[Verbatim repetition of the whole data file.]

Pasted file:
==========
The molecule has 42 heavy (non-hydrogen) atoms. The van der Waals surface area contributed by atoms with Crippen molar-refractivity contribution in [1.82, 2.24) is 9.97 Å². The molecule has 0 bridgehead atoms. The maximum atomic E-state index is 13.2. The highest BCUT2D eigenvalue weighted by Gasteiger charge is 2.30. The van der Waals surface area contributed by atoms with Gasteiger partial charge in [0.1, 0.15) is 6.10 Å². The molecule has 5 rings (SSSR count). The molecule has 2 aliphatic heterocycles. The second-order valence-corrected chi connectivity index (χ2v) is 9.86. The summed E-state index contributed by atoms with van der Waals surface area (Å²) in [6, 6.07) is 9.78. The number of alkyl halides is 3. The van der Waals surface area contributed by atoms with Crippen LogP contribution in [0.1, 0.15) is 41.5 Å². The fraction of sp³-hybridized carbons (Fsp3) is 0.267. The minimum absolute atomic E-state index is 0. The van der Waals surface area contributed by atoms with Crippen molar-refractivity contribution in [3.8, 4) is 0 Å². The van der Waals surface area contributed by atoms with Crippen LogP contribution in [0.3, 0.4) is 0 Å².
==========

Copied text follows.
The molecule has 42 heavy (non-hydrogen) atoms. The van der Waals surface area contributed by atoms with Crippen molar-refractivity contribution in [1.82, 2.24) is 9.97 Å². The molecule has 0 bridgehead atoms. The maximum atomic E-state index is 13.2. The highest BCUT2D eigenvalue weighted by Gasteiger charge is 2.30. The van der Waals surface area contributed by atoms with Gasteiger partial charge in [0.1, 0.15) is 6.10 Å². The molecule has 5 rings (SSSR count). The molecule has 2 aliphatic heterocycles. The second-order valence-corrected chi connectivity index (χ2v) is 9.86. The summed E-state index contributed by atoms with van der Waals surface area (Å²) in [6, 6.07) is 9.78. The number of alkyl halides is 3. The van der Waals surface area contributed by atoms with Crippen LogP contribution in [0.1, 0.15) is 41.5 Å². The fraction of sp³-hybridized carbons (Fsp3) is 0.267. The minimum absolute atomic E-state index is 0. The van der Waals surface area contributed by atoms with Crippen molar-refractivity contribution in [3.8, 4) is 0 Å². The van der Waals surface area contributed by atoms with Crippen LogP contribution in [0.3, 0.4) is 0 Å².